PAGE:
The Problem With Deleveraging
What happens when a debt-happy nation starts to save?
Let's find out.
1.2 Million Jobs and Counting
The unemployment numbers came out last week and they were ugly. October showed a loss of 240,000 jobs. But the really bad news was the negative revision to August and September numbers by a further loss of 179,000. Unemployment estimates are largely based on recent past performance. There is no way the models can catch a change in the overall trend.
The data shows that the economy has lost 1.2 million jobs since December, with over half of those losses in the last 3 months. While two-thirds of the losses are in manufacturing and goods production, the service economy is also starting to show signs of strain. 1 in 5 lost jobs are from the retail sector.
Philippa Dunne of The Liscio Report writes:
"A stunning fact: yearly job losses in private services, 0.4%, now match the worst of the 1982 recession and exceed the worst of 1975; once upon a time, the service sector wasn't very cyclical. Now it is."
Equally disturbing is the jump in the unemployment rate. It leaped to 6.5%, far above even the most dismal expectations. It's likely we'll see another 1 million jobs lost over the next year, with the unemployment rate headed up as high as 8%. There are now 10 million unemployed Americans. You have to go back to 1982 and a double-dip recession to find an 8% unemployment rate. Very few people under 50 remember what that's like.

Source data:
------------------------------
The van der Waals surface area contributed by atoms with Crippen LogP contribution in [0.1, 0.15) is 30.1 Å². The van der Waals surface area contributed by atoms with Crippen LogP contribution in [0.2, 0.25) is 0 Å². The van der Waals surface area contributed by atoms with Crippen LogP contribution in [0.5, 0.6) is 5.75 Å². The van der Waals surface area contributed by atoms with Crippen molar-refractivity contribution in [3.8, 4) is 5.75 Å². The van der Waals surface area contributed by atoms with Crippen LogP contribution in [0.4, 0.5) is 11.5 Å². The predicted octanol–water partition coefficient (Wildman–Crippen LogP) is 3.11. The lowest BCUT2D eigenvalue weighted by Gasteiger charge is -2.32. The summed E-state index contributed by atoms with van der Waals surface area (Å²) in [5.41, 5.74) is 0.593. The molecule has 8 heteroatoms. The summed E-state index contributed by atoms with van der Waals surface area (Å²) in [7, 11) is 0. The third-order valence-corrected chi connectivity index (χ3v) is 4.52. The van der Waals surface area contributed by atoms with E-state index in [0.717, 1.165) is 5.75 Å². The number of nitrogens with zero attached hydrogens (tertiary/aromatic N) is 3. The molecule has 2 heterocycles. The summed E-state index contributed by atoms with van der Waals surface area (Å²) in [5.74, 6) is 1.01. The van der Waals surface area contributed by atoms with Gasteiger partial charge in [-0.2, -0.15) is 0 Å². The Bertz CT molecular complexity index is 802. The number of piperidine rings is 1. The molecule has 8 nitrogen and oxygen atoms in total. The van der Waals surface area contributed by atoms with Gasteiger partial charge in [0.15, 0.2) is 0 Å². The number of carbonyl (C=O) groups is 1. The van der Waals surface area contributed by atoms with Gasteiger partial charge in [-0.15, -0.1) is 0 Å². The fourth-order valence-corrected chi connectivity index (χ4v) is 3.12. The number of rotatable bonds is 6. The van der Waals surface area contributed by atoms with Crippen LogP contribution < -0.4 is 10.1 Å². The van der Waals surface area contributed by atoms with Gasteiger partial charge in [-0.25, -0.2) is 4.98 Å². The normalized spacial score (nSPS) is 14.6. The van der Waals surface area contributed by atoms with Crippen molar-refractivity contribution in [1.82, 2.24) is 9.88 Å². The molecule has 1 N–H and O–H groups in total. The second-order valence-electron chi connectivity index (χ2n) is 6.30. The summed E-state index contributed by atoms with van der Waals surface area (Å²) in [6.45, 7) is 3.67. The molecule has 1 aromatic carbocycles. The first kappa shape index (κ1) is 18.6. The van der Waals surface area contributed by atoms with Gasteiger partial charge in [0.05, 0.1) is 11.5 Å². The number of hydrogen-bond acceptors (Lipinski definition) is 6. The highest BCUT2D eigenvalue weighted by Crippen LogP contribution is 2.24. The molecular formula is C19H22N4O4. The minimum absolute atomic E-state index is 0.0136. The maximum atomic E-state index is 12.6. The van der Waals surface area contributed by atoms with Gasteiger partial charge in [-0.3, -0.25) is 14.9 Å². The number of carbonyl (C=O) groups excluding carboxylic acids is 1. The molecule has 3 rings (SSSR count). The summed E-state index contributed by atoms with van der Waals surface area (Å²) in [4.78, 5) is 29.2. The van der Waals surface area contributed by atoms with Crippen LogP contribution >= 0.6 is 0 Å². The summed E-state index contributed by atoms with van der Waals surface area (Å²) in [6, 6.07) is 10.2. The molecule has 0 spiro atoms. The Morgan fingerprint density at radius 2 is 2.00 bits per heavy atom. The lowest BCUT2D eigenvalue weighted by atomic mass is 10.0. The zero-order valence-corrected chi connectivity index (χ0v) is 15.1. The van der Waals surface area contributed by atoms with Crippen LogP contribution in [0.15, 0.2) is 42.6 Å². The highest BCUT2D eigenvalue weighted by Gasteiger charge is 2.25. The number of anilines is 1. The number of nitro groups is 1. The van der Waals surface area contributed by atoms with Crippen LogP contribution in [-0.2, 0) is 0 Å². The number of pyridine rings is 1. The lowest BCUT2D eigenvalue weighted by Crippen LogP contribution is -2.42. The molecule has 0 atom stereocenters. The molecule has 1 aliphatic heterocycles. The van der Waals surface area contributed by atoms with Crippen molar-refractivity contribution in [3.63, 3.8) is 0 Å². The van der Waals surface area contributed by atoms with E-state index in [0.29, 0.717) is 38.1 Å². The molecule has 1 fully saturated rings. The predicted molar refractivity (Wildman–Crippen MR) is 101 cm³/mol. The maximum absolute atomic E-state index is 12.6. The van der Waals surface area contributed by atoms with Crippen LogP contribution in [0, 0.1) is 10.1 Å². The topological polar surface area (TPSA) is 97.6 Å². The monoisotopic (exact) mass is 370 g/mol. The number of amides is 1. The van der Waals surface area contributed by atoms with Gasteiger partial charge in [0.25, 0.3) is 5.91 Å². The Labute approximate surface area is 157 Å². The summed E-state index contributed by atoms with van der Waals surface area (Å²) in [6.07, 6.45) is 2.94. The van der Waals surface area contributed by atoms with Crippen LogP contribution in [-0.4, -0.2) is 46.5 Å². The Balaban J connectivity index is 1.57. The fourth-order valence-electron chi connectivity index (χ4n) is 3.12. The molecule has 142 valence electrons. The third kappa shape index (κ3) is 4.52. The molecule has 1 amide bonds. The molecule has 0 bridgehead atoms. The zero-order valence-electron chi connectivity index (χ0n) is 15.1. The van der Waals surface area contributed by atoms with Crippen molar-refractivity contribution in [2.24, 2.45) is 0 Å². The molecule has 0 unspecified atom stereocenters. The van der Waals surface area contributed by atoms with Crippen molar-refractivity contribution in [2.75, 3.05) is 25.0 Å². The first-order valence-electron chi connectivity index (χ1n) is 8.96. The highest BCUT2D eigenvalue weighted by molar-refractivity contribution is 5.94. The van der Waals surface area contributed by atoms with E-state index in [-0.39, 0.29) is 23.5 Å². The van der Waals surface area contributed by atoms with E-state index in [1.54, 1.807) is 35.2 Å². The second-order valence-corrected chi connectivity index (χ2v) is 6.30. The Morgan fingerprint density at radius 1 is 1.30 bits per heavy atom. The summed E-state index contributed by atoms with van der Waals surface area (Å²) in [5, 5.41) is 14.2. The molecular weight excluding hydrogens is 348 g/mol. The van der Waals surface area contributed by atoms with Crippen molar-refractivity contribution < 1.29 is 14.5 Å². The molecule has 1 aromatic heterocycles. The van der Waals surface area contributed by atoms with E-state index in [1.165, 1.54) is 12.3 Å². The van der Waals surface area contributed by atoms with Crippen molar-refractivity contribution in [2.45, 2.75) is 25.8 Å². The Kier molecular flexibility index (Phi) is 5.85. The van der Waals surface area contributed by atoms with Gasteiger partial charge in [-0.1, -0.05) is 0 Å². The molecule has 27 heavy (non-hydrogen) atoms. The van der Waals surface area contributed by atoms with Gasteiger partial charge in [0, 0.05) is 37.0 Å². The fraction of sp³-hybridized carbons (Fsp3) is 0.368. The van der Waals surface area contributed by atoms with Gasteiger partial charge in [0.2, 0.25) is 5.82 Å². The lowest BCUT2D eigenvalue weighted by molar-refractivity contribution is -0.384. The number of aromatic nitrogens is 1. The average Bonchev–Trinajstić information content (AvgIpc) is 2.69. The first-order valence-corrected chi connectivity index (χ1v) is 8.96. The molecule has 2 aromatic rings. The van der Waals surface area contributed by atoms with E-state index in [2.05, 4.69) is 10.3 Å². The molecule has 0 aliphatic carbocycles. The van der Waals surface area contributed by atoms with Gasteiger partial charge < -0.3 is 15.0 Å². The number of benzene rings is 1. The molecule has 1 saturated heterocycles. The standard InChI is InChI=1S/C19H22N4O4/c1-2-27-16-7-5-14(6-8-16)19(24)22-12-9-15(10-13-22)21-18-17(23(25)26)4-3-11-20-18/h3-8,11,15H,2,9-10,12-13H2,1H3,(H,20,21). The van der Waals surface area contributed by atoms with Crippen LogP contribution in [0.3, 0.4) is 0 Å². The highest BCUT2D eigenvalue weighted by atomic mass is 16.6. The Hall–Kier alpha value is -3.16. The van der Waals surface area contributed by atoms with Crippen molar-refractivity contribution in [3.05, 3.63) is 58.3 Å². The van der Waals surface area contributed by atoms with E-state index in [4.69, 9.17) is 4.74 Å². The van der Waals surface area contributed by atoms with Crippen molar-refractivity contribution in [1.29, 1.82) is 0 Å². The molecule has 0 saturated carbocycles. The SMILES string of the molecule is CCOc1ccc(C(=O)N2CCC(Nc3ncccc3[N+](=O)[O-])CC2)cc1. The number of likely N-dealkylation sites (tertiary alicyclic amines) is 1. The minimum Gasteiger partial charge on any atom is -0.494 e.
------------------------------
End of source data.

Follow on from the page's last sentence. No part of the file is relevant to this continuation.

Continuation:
Look at the chart below. Notice how swiftly unemployment rises both during and after a recession. Since I don't think the current recession will be over until the 3rd quarter of next year, we could see unemployment continue to rise for the next 8-10 months.
Click to enlarge.
Be Careful of Geeks Bearing Recovery Data
Going forward, you are going to hear all sorts of analysts (including sometimes even this humble analyst!) quote statistics that in general sound something like: "Since the end of WWII, average recessions have lasted X months, and thus we are almost through the current one, so buy what I am selling." Or the ever popular "Stocks tend to find the bottom in the middle of a recession, so now is the time to buy."
The information on this website solely reflects the analysis of or opinion about the performance of securities and financial markets by the writers whose articles appear on the site. The views expressed by the writers are not necessarily the views of Minyanville Media, Inc. or members of its management. Nothing contained on the website is intended to constitute a recommendation or advice addressed to an individual investor or category of investors to purchase, sell or hold any security, or to take any action with respect to the prospective movement of the securities markets or to solicit the purchase or sale of any security. Any investment decisions must be made by the reader either individually or in consultation with his or her investment professional. Minyanville writers and staff may trade or hold positions in securities that are discussed in articles appearing on the website. Writers of articles are required to disclose whether they have a position in any stock or fund discussed in an article, but are not permitted to disclose the size or direction of the position. Nothing on this website is intended to solicit business of any kind for a writer's business or fund. Minyanville management and staff as well as contributing writers will not respond to emails or other communications requesting investment advice.
Copyright 2011 Minyanville Media, Inc. All Rights Reserved.
Daily Recap Newsletter